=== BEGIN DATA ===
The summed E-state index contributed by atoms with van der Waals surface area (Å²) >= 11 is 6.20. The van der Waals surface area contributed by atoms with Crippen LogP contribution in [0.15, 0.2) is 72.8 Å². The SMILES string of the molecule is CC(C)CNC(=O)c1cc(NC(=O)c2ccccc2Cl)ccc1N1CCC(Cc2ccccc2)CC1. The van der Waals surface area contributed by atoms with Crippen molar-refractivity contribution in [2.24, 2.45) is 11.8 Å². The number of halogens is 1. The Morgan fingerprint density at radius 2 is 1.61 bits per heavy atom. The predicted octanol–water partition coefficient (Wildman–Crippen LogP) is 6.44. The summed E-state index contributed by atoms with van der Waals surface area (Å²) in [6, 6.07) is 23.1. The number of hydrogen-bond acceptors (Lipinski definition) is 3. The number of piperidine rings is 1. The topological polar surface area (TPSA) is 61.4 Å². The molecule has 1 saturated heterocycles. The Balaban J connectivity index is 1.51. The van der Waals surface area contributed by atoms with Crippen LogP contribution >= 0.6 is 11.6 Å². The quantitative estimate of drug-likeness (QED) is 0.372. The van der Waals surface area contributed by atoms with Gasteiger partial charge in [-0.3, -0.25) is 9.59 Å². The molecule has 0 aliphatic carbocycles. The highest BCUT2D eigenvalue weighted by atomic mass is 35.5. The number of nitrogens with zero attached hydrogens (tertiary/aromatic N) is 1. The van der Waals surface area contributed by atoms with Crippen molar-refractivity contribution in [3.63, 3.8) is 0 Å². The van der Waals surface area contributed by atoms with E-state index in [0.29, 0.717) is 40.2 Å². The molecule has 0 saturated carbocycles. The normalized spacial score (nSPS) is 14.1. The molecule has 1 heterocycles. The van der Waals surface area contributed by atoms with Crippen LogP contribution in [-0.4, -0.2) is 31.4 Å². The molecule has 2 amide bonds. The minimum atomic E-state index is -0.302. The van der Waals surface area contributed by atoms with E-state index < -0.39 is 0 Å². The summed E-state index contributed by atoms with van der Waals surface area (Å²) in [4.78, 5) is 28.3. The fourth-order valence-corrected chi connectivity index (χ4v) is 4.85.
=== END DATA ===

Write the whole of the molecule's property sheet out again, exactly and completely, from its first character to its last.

The summed E-state index contributed by atoms with van der Waals surface area (Å²) >= 11 is 6.20. The van der Waals surface area contributed by atoms with Crippen LogP contribution in [0.15, 0.2) is 72.8 Å². The SMILES string of the molecule is CC(C)CNC(=O)c1cc(NC(=O)c2ccccc2Cl)ccc1N1CCC(Cc2ccccc2)CC1. The van der Waals surface area contributed by atoms with Crippen molar-refractivity contribution in [2.24, 2.45) is 11.8 Å². The number of halogens is 1. The Morgan fingerprint density at radius 2 is 1.61 bits per heavy atom. The predicted octanol–water partition coefficient (Wildman–Crippen LogP) is 6.44. The summed E-state index contributed by atoms with van der Waals surface area (Å²) in [6, 6.07) is 23.1. The number of hydrogen-bond acceptors (Lipinski definition) is 3. The number of piperidine rings is 1. The topological polar surface area (TPSA) is 61.4 Å². The molecule has 1 saturated heterocycles. The Balaban J connectivity index is 1.51. The van der Waals surface area contributed by atoms with Crippen LogP contribution >= 0.6 is 11.6 Å². The quantitative estimate of drug-likeness (QED) is 0.372. The van der Waals surface area contributed by atoms with Gasteiger partial charge in [-0.3, -0.25) is 9.59 Å². The molecule has 0 aliphatic carbocycles. The highest BCUT2D eigenvalue weighted by atomic mass is 35.5. The number of nitrogens with zero attached hydrogens (tertiary/aromatic N) is 1. The van der Waals surface area contributed by atoms with Crippen molar-refractivity contribution in [3.63, 3.8) is 0 Å². The van der Waals surface area contributed by atoms with E-state index in [0.29, 0.717) is 40.2 Å². The molecule has 0 saturated carbocycles. The normalized spacial score (nSPS) is 14.1. The molecule has 1 heterocycles. The van der Waals surface area contributed by atoms with Crippen LogP contribution in [-0.4, -0.2) is 31.4 Å². The molecule has 2 amide bonds. The minimum atomic E-state index is -0.302. The van der Waals surface area contributed by atoms with E-state index < -0.39 is 0 Å². The summed E-state index contributed by atoms with van der Waals surface area (Å²) in [4.78, 5) is 28.3. The fourth-order valence-corrected chi connectivity index (χ4v) is 4.85.